Who does it take to impact the next generation?
Who does it take to make a difference for the future?
Who does it take to ensure that what God has done today goes into a greater level tomorrow?
I believe more than asking what it takes, WHO is the greater question for us to ask and to answer. Too many people want to outsource the raising of the next generation to others. Parents rant at schools who fail to fashion their children into their wishes. Older batches comment about how the new students of their alma mater aren’t made of the same stuff. And when we see a kid going crazy – whether they’re children acting bratty in a grocery or teenagers who go off the deep end – we often breathe a sigh of relief that they’re not ours.
Pastor Steve Murrell has a great blog about the consequences of a selfish, generation-centric attitude that doesn’t look beyond its own time. I’m grateful for the many people I know who willingly work so that their lives have an impact in the next generation. Yesterday, while our church was focusing on discipling the next generation, I saw many instances of this.
- There was a businessman who came up to me after one of the services. He works in a company whose objective is to help people get out of poverty. He said he had part time jobs with flexible time that we could recommend to students and volunteers so they could free up their schedule to do more campus ministry. He was taking what he has and using it to disciple the next generation.
- In another service there was the student leader – president of the supreme student council of his university. Being an upperclassman he didn’t have too many years left. But he was asking how we can design curricula (plural of curriculum, not Dracula’s sister)to reach the students in his university for Jesus and develop their skills for life. I look forward to working more with him this year. And he’s just one of many students who’ve been discipled and decide to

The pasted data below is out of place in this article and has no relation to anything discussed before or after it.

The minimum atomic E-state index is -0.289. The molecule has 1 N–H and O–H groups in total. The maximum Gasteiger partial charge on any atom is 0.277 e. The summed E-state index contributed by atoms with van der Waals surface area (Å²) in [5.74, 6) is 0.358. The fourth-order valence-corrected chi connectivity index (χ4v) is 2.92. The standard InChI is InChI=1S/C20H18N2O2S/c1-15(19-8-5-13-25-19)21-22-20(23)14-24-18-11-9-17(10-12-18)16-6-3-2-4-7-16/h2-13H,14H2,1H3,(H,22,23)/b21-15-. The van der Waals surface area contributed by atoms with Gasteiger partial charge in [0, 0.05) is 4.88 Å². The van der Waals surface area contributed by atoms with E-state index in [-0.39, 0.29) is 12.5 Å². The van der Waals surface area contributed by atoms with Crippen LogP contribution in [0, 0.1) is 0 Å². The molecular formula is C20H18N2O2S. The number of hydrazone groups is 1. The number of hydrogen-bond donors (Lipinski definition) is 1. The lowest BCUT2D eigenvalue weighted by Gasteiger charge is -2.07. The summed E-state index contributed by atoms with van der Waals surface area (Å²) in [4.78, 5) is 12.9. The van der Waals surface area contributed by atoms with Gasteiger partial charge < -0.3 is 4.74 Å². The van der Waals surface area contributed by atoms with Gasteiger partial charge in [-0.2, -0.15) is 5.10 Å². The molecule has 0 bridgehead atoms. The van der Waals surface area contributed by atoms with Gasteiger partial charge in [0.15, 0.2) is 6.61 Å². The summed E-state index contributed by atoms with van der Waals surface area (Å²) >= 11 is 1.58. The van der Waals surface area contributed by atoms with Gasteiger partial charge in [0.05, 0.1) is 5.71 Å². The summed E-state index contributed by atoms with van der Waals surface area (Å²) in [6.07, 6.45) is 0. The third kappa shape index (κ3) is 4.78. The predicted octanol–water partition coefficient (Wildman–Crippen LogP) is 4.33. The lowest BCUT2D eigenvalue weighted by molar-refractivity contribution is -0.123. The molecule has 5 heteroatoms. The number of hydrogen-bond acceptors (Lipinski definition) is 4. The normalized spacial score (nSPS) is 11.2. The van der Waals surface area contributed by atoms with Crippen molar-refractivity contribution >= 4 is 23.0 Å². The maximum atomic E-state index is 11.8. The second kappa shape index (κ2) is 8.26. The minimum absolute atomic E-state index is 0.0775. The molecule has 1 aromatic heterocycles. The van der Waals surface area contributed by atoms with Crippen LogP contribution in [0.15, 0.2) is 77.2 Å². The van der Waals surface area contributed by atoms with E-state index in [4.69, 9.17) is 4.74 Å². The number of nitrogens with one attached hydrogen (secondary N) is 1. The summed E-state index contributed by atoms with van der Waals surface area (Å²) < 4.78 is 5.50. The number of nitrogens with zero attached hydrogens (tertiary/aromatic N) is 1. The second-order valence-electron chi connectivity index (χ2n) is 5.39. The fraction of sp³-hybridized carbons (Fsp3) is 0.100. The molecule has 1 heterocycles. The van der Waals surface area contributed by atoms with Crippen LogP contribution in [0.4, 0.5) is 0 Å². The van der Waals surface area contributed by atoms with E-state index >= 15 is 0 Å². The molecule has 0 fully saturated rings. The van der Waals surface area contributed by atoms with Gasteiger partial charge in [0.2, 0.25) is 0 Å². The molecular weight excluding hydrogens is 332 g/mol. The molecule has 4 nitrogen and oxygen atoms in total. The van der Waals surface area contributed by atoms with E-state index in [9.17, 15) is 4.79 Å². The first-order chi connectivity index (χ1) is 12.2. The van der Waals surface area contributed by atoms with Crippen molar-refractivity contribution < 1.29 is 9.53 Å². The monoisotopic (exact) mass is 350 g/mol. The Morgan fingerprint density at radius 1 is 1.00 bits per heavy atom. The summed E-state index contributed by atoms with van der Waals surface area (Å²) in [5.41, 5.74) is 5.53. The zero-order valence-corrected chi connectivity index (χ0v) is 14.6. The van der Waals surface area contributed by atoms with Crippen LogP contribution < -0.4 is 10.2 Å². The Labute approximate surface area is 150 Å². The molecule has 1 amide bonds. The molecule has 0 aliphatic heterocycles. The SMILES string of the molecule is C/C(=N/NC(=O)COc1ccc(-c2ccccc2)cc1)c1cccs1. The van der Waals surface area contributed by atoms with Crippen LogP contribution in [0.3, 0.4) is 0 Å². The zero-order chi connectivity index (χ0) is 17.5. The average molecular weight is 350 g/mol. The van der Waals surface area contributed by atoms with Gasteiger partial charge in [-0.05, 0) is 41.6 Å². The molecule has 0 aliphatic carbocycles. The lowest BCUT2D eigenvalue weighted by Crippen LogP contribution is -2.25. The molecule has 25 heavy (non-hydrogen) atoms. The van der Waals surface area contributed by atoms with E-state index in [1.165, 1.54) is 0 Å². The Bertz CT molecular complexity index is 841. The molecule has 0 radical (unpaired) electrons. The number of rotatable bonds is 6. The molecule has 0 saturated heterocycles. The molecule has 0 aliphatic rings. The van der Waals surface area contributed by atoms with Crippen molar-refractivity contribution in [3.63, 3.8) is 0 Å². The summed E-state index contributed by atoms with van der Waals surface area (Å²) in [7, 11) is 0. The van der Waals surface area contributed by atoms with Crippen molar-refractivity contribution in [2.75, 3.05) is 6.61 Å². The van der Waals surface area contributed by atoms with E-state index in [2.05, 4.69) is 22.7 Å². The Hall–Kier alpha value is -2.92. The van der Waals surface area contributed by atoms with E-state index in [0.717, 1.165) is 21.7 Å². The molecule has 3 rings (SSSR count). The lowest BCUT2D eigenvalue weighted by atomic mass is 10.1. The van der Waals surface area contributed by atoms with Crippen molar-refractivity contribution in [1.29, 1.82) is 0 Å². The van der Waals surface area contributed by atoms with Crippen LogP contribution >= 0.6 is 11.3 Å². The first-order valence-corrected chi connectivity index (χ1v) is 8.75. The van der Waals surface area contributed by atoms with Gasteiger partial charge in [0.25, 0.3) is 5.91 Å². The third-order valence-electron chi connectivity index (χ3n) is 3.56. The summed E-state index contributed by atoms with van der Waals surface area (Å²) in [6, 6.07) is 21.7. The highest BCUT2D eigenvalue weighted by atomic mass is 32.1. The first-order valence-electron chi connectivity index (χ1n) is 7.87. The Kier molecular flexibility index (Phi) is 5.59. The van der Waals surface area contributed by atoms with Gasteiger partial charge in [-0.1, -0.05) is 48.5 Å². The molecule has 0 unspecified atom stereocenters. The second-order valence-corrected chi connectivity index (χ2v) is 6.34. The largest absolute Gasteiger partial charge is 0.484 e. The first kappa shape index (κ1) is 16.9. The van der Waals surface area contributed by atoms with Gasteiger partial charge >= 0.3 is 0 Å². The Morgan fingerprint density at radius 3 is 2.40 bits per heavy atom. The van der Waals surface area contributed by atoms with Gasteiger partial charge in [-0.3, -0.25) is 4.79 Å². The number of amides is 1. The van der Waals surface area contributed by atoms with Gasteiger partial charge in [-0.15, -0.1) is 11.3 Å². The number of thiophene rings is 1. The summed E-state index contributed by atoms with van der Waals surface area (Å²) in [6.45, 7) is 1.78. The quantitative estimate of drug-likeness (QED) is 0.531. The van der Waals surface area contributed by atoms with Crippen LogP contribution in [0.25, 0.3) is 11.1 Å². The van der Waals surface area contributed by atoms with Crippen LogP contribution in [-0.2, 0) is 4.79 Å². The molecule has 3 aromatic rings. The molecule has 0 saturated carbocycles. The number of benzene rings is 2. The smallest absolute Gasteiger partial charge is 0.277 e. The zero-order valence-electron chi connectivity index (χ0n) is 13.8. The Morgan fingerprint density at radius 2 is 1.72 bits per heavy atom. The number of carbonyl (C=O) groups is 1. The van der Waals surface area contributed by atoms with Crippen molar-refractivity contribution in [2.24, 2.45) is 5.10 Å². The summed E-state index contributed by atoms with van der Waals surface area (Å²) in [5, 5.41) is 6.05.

- There were the parents praying to God for their sons and daughters, asking for His grace to raise them well. You just knew that for every parent represented there, there countless hours of talking, relating, and discipling. They’re not perfect by any means, which is why they acknowledged the need for God’s grace. There were also plenty of uncles and aunts, lolos and lolas, kuyas and ates who through different circumstances have taken on the responsibility of raising their relatives. These people impact the next generation everyday.
- While preaching at Victory U-Belt, I watched as the campus missionaries and students from their Leaders Camp arrived. Over 450 student leaders were there, having saved and earned money to go. Like clockwork, you could see the campus missionaries immediately . Some were unpacking the equipment, others were making sure all the students were safe, some even had counseling sessions to attend to. After seeing them at work in the camp, I marveled at how energetically and eagerly they got to it. But then again, these are the people who quit their jobs and rejected regular income, in order to disciple more students.
- At the end of the three services in U-Belt, many of the members signed up to express their intention to learn more about campus ministry and maybe partner with some of the campus missionaries. Most of these people aren’t extremely rich and many of them need financial breakthrough for themselves, but they’re willing to set aside a portion of their income each month to make sure high school and college students get discipled.
what our fathers have told us.
4 We will not hide them from their children;
we will tell the next generation
the praiseworthy deeds of the Lord,
his power, and the wonders he has done.”
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